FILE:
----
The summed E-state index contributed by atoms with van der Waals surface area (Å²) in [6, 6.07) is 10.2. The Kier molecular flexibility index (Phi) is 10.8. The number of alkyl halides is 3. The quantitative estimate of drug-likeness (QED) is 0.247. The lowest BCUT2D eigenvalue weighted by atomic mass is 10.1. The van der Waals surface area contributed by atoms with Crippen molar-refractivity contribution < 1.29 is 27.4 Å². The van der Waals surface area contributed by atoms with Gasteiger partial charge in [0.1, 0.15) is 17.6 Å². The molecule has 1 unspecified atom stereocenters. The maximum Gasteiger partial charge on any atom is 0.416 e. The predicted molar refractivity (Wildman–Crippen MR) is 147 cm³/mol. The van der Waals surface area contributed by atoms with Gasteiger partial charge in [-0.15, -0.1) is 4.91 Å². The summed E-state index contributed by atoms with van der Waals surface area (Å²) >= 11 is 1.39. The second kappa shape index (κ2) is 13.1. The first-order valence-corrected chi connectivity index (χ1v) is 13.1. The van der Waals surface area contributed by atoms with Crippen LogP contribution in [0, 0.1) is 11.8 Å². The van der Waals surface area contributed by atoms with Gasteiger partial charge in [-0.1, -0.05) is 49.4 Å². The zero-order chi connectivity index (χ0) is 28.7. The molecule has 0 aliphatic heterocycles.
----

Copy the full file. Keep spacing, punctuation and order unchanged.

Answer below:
The summed E-state index contributed by atoms with van der Waals surface area (Å²) in [6, 6.07) is 10.2. The Kier molecular flexibility index (Phi) is 10.8. The number of alkyl halides is 3. The quantitative estimate of drug-likeness (QED) is 0.247. The lowest BCUT2D eigenvalue weighted by atomic mass is 10.1. The van der Waals surface area contributed by atoms with Crippen molar-refractivity contribution < 1.29 is 27.4 Å². The van der Waals surface area contributed by atoms with Gasteiger partial charge in [0.1, 0.15) is 17.6 Å². The molecule has 1 unspecified atom stereocenters. The maximum Gasteiger partial charge on any atom is 0.416 e. The predicted molar refractivity (Wildman–Crippen MR) is 147 cm³/mol. The van der Waals surface area contributed by atoms with Gasteiger partial charge in [-0.15, -0.1) is 4.91 Å². The summed E-state index contributed by atoms with van der Waals surface area (Å²) >= 11 is 1.39. The second kappa shape index (κ2) is 13.1. The first-order valence-corrected chi connectivity index (χ1v) is 13.1. The van der Waals surface area contributed by atoms with Crippen LogP contribution in [0, 0.1) is 11.8 Å². The van der Waals surface area contributed by atoms with Gasteiger partial charge in [-0.1, -0.05) is 49.4 Å². The zero-order chi connectivity index (χ0) is 28.7. The molecule has 0 aliphatic heterocycles.